How Sufism came to Kashmir is a long story. The famous Sufis of Kashmir are Sayyid Bulbul Shah (RA), Sayyid Ali Hamdani (RA), and Mir Mohammad Hamdani (RA). It is claimed that Hindu thought and religion greatly influenced Kashmiri Sufis. The result was that Kashmir produced Sufis with a different outlook. Some people call these sufis “Muslim rishis”.
Among the “Muslim rishis”, the most famous rishi is Sheikh-nur-ud-din (RA). Out of love and veneration, the Hindus and Muslims call him Nandirishi. The Kashmiri Pandits also call him Sahzanand.
The shrine of Nandrishi is locat.ed in Chrar-e-Sharief. This is a small village about five miles from Nagam. Both Hindus and Muslims go to this shrine to offer flowers.
It is difficult to say when Nandrishi was actually born. It is said by some that he was born in 1377 in a village called Kaimuh. People also say that Lalded nursed Nandrishi as a child. In addition to this, there are many other stories about him that are popular in Kashmir.
Many stories are also told about Nandrishi’s parents. Some say that his parents made a living by stealing and robbing, which made Nandrishi unhappy. But others say that his father, Salar Sanz, was a pious man.
It is said that Nandrishi left home when he was thirty years old He meditated for twelve years inside a cave. This cave was in a forest where he could not get much to eat. When Nandrishi completed his meditation, he spread his ideas among the Kashmiris.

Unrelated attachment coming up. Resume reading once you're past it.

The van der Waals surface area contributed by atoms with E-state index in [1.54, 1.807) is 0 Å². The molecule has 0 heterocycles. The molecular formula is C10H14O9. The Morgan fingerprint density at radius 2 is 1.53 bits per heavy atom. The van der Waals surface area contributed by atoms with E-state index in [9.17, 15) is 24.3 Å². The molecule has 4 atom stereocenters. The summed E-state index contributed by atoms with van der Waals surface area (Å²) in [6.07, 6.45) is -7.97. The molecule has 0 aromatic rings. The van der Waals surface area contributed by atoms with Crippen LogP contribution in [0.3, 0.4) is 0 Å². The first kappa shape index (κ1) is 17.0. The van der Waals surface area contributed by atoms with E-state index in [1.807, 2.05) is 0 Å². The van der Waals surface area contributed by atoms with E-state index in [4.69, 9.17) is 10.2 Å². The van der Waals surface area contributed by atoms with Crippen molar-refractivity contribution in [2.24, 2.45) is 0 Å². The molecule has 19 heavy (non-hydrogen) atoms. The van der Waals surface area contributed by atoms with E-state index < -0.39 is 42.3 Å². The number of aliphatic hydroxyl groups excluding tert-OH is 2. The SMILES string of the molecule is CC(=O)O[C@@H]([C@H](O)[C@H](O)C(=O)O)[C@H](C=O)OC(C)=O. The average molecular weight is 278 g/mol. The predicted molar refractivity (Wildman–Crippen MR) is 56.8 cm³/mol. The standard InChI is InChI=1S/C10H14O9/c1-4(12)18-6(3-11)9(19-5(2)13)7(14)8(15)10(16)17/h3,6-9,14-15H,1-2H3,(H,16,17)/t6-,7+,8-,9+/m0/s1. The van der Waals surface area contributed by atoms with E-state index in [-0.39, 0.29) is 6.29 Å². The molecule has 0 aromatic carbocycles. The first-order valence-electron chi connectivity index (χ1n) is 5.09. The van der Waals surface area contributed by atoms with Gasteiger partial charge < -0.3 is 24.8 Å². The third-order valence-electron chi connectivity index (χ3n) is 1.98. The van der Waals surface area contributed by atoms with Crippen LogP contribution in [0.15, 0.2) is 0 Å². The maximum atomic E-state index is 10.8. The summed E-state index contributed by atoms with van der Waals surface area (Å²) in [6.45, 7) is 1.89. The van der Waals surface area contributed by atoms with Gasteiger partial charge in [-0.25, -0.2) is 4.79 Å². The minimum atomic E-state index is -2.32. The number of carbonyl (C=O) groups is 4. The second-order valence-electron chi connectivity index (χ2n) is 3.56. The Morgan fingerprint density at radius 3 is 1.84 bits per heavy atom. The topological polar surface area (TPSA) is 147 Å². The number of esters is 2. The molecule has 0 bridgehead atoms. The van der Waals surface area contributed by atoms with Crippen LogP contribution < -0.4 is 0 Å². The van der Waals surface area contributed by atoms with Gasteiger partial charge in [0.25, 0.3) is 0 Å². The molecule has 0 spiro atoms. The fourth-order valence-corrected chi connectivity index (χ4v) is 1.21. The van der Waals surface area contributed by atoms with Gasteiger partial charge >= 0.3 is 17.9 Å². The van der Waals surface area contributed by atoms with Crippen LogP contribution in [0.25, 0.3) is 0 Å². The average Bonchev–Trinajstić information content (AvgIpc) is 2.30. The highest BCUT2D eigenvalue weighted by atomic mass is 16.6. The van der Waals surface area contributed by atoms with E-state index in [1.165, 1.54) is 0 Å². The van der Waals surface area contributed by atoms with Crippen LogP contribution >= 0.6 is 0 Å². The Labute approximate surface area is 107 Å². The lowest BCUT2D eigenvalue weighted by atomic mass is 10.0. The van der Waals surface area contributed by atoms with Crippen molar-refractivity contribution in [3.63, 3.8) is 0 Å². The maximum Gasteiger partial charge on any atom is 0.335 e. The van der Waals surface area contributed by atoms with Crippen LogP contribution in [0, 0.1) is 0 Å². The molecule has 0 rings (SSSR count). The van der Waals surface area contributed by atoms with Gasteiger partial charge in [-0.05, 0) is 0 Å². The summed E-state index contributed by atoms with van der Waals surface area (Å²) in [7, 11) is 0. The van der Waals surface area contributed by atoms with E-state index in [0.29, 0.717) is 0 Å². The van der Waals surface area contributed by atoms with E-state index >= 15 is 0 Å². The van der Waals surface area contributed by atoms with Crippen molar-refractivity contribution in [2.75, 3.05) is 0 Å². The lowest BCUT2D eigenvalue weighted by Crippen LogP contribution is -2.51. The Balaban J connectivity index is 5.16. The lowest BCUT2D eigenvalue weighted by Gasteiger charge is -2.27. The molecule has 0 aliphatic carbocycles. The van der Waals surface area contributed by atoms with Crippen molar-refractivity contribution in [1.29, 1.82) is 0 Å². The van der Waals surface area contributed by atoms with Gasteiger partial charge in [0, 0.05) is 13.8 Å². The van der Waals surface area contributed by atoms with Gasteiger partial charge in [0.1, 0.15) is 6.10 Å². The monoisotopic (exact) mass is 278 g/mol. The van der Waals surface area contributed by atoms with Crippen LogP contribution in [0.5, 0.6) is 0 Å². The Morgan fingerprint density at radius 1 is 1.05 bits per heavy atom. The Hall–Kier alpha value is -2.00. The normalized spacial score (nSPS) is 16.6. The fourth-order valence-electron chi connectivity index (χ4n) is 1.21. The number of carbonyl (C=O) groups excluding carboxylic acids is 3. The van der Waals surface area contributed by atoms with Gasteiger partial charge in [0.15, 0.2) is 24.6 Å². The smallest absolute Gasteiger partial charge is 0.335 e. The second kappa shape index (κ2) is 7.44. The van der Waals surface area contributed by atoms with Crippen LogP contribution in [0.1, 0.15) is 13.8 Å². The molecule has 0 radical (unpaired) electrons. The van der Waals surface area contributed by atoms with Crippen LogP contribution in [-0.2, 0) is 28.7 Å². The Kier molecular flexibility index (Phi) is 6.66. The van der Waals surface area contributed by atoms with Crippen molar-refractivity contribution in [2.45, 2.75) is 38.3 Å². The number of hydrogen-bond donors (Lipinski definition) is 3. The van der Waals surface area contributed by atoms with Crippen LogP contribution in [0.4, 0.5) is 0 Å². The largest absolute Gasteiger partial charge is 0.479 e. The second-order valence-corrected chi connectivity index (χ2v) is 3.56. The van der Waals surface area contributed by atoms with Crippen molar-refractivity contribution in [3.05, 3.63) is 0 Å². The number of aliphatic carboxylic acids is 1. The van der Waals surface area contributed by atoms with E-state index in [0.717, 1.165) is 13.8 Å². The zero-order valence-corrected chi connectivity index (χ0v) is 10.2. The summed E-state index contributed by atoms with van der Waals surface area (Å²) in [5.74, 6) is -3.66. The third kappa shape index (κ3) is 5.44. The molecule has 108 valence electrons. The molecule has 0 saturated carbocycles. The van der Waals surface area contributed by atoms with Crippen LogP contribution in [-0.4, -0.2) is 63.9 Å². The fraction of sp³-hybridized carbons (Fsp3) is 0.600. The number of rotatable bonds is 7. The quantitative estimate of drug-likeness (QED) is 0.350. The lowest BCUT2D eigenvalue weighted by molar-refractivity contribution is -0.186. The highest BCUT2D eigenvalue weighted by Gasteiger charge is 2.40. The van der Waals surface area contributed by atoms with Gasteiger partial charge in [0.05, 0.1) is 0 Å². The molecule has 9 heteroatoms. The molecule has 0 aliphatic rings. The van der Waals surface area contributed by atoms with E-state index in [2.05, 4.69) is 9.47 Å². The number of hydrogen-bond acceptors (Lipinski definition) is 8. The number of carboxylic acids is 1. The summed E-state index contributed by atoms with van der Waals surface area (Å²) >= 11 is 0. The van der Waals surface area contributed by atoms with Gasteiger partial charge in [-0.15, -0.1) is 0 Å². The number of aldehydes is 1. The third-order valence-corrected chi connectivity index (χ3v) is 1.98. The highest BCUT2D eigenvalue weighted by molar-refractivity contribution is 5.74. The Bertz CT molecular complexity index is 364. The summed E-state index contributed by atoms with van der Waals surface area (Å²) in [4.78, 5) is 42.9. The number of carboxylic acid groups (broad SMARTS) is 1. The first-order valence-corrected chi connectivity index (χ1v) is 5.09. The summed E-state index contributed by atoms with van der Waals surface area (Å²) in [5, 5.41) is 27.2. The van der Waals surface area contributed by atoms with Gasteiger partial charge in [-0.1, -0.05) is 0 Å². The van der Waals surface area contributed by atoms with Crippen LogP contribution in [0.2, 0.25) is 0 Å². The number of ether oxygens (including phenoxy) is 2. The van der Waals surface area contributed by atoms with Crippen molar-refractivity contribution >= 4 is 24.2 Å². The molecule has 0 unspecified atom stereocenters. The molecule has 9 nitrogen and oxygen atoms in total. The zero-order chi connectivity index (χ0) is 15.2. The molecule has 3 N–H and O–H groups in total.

Many Kashmiri Hindus and Muslims became Nandrishi’s disciples. They renounced the world and took shelter in a ‘ziyarath’. They gave up eating meat and observed celibacy. They devoted themselves completely to meditation in their ‘ziyarath’.
On their death, these rishis were buried in their ‘ziyaratsi’. Kashmiris have great reverence for these ziyarats and devotedly go there to place flowers on the graves. These shrines are still found in Kashmir. Two well- known shrines are in Aishmukam and Anantnag. Janakrishi lived in Aishmukam, and Rishmol lived in Anantnag. There are three famous shrines in Srinagar. Batmal, Thagbab Sahib, and RishiPir lived in these.
Out of all these rishis, Nandrishi is considered outstanding. That is why his sayings are uttered by Kashmiris with great reverence.
Kashmir, before the advent of Islam in the medieval period, was known as the land of Parvati or Rishi bhumi but later came to be called as “Peer Veer” meaning “an abode of Sufis and saints”.